4. Give them time to process what you are trying to help them learn and understand. Don’t expect them to just understand right away. Because Visual Learners often need time to think about what they learned for the concept to really stick.
Sounds matter when it comes to auditory learners. That’s because auditory learners usually learn so much better when the subject of their learning is reinforced by sounds. These are the learners that would rather listen to someones lecture, a story, or an audio book. They sometimes also like to read out loud to themselves because it helps them focus and understand better. Auditory Learners are usually really good at explaining things to others and they will be the ones to repeat what the teacher says until the concept sticks in their mind.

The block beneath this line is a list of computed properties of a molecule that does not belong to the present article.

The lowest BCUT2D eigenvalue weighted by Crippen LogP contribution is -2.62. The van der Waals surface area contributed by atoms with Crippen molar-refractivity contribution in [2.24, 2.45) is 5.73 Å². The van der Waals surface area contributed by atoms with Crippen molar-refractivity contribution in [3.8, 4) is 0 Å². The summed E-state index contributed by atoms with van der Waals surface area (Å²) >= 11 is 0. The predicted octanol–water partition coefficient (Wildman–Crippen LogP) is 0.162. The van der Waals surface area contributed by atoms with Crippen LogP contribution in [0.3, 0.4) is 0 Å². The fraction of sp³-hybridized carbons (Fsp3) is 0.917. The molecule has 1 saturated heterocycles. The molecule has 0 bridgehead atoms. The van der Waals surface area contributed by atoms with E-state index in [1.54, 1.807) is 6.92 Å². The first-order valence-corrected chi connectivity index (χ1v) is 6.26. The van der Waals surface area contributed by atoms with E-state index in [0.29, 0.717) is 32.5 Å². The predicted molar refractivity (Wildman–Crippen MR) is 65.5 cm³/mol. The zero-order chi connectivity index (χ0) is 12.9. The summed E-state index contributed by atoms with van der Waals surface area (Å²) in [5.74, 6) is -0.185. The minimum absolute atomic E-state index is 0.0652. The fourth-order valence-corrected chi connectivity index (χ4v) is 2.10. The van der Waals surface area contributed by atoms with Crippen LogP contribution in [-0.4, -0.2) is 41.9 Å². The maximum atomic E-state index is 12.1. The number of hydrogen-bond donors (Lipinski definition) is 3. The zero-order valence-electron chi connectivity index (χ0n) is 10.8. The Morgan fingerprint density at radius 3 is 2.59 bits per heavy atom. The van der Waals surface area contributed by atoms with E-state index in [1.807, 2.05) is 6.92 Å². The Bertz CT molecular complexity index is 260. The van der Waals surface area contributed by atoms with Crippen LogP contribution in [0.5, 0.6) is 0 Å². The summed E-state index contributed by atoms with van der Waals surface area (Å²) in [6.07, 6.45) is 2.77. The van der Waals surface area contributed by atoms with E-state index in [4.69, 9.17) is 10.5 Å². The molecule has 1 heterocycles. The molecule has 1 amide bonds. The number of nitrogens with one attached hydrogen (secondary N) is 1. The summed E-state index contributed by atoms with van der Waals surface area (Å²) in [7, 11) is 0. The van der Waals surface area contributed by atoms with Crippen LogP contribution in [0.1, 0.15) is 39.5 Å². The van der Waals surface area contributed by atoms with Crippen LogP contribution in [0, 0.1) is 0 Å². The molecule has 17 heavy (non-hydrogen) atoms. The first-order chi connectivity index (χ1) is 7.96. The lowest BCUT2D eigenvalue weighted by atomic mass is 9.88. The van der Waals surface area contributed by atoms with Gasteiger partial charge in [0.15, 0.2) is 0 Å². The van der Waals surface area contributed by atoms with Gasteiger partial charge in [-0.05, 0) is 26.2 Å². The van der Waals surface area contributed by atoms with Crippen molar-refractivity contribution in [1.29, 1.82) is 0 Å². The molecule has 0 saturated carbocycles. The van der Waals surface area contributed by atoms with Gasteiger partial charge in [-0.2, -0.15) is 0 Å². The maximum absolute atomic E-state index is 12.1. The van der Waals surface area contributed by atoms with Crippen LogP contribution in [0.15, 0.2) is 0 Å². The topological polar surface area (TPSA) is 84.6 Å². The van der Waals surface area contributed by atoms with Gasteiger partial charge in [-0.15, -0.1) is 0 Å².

If your auditory learner needs to work on some math problems but is having a hard time focusing on the book. You could either try letting them be completely alone to complete it. Or, turning on some unique holiday music for background noise. When you’ve taught them an interesting fact, ask them to repeat that concept to you with their eyes closed. Or ask them to repeat what you said in their own words. Let your auditory learners have learning partners. Whether in person, or on zoom. Having someone to talk about concepts with can help auditory learners understand and remember.